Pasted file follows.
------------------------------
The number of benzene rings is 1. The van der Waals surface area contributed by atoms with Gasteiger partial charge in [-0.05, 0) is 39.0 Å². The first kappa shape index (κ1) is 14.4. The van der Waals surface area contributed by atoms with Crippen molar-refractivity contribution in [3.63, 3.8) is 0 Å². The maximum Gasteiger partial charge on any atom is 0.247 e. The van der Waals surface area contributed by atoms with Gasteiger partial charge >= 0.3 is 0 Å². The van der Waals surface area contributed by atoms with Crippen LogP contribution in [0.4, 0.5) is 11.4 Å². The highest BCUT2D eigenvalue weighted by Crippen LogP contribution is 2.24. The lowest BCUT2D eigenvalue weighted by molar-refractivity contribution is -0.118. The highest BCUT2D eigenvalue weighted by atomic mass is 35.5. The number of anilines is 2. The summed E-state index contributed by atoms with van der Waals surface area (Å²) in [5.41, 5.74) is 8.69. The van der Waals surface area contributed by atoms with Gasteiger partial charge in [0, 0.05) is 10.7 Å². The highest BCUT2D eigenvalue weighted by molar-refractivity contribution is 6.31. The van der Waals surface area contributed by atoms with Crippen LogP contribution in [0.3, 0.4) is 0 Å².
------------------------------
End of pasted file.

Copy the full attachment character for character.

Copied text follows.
The number of benzene rings is 1. The van der Waals surface area contributed by atoms with Gasteiger partial charge in [-0.05, 0) is 39.0 Å². The first kappa shape index (κ1) is 14.4. The van der Waals surface area contributed by atoms with Crippen molar-refractivity contribution in [3.63, 3.8) is 0 Å². The maximum Gasteiger partial charge on any atom is 0.247 e. The van der Waals surface area contributed by atoms with Gasteiger partial charge >= 0.3 is 0 Å². The van der Waals surface area contributed by atoms with Crippen LogP contribution in [0.4, 0.5) is 11.4 Å². The highest BCUT2D eigenvalue weighted by Crippen LogP contribution is 2.24. The lowest BCUT2D eigenvalue weighted by molar-refractivity contribution is -0.118. The highest BCUT2D eigenvalue weighted by atomic mass is 35.5. The number of anilines is 2. The summed E-state index contributed by atoms with van der Waals surface area (Å²) in [5.41, 5.74) is 8.69. The van der Waals surface area contributed by atoms with Gasteiger partial charge in [0, 0.05) is 10.7 Å². The highest BCUT2D eigenvalue weighted by molar-refractivity contribution is 6.31. The van der Waals surface area contributed by atoms with Crippen LogP contribution in [0.3, 0.4) is 0 Å².